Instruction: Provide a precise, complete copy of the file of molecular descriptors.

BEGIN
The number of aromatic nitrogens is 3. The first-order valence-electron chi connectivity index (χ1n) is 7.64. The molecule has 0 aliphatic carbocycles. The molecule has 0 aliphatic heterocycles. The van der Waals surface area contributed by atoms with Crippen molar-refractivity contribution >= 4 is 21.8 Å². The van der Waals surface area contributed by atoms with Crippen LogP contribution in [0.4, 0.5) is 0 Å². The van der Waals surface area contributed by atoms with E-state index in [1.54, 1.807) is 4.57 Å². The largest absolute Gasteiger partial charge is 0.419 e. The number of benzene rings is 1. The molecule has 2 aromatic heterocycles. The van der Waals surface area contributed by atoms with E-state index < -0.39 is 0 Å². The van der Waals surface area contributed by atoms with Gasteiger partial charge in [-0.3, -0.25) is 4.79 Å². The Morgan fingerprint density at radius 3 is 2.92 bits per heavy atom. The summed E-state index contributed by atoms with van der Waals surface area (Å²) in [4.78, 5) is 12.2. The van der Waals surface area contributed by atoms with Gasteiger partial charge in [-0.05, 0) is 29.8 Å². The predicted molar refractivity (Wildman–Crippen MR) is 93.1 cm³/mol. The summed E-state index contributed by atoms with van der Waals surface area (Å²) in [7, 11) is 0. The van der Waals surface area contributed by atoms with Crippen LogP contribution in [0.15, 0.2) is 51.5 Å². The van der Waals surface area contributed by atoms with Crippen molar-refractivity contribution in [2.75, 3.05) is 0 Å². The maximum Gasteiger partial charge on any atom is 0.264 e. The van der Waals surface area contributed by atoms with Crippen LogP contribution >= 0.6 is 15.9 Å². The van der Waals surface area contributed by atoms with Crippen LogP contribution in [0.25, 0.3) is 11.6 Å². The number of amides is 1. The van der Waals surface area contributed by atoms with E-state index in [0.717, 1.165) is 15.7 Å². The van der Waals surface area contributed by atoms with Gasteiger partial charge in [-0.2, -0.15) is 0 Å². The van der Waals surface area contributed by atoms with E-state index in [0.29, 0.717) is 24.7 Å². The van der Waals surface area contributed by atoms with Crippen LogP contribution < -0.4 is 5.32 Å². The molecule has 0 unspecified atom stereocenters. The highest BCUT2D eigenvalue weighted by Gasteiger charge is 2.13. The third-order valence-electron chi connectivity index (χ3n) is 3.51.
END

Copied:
The number of aromatic nitrogens is 3. The first-order valence-electron chi connectivity index (χ1n) is 7.64. The molecule has 0 aliphatic carbocycles. The molecule has 0 aliphatic heterocycles. The van der Waals surface area contributed by atoms with Crippen molar-refractivity contribution >= 4 is 21.8 Å². The van der Waals surface area contributed by atoms with Crippen LogP contribution in [0.4, 0.5) is 0 Å². The van der Waals surface area contributed by atoms with E-state index in [1.54, 1.807) is 4.57 Å². The largest absolute Gasteiger partial charge is 0.419 e. The number of benzene rings is 1. The molecule has 2 aromatic heterocycles. The van der Waals surface area contributed by atoms with E-state index < -0.39 is 0 Å². The van der Waals surface area contributed by atoms with Gasteiger partial charge in [-0.3, -0.25) is 4.79 Å². The Morgan fingerprint density at radius 3 is 2.92 bits per heavy atom. The summed E-state index contributed by atoms with van der Waals surface area (Å²) in [4.78, 5) is 12.2. The van der Waals surface area contributed by atoms with Gasteiger partial charge in [-0.05, 0) is 29.8 Å². The predicted molar refractivity (Wildman–Crippen MR) is 93.1 cm³/mol. The summed E-state index contributed by atoms with van der Waals surface area (Å²) in [7, 11) is 0. The van der Waals surface area contributed by atoms with Crippen LogP contribution in [0.15, 0.2) is 51.5 Å². The van der Waals surface area contributed by atoms with Crippen molar-refractivity contribution in [2.75, 3.05) is 0 Å². The maximum Gasteiger partial charge on any atom is 0.264 e. The van der Waals surface area contributed by atoms with Crippen LogP contribution >= 0.6 is 15.9 Å². The van der Waals surface area contributed by atoms with Crippen LogP contribution in [0.25, 0.3) is 11.6 Å². The number of amides is 1. The van der Waals surface area contributed by atoms with E-state index in [0.717, 1.165) is 15.7 Å². The van der Waals surface area contributed by atoms with Gasteiger partial charge in [-0.2, -0.15) is 0 Å². The van der Waals surface area contributed by atoms with E-state index in [0.29, 0.717) is 24.7 Å². The van der Waals surface area contributed by atoms with Crippen LogP contribution < -0.4 is 5.32 Å². The molecule has 0 unspecified atom stereocenters. The highest BCUT2D eigenvalue weighted by Gasteiger charge is 2.13. The third-order valence-electron chi connectivity index (χ3n) is 3.51.